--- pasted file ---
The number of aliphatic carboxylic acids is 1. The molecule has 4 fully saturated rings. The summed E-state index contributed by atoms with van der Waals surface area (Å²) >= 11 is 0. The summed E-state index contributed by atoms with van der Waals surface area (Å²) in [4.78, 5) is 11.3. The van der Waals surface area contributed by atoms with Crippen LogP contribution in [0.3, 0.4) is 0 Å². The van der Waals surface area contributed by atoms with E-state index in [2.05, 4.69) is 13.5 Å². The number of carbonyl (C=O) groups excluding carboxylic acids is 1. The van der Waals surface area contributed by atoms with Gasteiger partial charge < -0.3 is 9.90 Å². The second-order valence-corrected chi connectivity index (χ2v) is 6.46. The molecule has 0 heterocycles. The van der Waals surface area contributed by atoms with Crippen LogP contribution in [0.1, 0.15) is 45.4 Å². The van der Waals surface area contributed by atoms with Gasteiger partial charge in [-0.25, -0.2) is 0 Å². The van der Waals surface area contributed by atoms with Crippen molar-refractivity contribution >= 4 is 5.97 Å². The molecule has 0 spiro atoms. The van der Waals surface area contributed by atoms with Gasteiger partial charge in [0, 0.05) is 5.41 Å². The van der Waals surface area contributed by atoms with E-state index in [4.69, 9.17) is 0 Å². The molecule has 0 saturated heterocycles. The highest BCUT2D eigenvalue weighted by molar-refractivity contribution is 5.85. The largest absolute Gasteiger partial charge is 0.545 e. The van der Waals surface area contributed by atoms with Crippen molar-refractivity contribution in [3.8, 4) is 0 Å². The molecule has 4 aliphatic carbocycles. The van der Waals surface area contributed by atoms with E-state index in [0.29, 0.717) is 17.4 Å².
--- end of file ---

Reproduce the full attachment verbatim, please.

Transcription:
The number of aliphatic carboxylic acids is 1. The molecule has 4 fully saturated rings. The summed E-state index contributed by atoms with van der Waals surface area (Å²) >= 11 is 0. The summed E-state index contributed by atoms with van der Waals surface area (Å²) in [4.78, 5) is 11.3. The van der Waals surface area contributed by atoms with Crippen LogP contribution in [0.3, 0.4) is 0 Å². The van der Waals surface area contributed by atoms with E-state index in [2.05, 4.69) is 13.5 Å². The number of carbonyl (C=O) groups excluding carboxylic acids is 1. The van der Waals surface area contributed by atoms with Gasteiger partial charge < -0.3 is 9.90 Å². The second-order valence-corrected chi connectivity index (χ2v) is 6.46. The molecule has 0 heterocycles. The van der Waals surface area contributed by atoms with Crippen LogP contribution in [0.1, 0.15) is 45.4 Å². The van der Waals surface area contributed by atoms with Gasteiger partial charge in [-0.25, -0.2) is 0 Å². The van der Waals surface area contributed by atoms with Crippen molar-refractivity contribution >= 4 is 5.97 Å². The molecule has 0 spiro atoms. The van der Waals surface area contributed by atoms with Gasteiger partial charge in [0, 0.05) is 5.41 Å². The van der Waals surface area contributed by atoms with E-state index in [4.69, 9.17) is 0 Å². The molecule has 0 saturated heterocycles. The highest BCUT2D eigenvalue weighted by molar-refractivity contribution is 5.85. The largest absolute Gasteiger partial charge is 0.545 e. The van der Waals surface area contributed by atoms with Crippen molar-refractivity contribution in [3.8, 4) is 0 Å². The molecule has 4 aliphatic carbocycles. The van der Waals surface area contributed by atoms with E-state index in [0.29, 0.717) is 17.4 Å².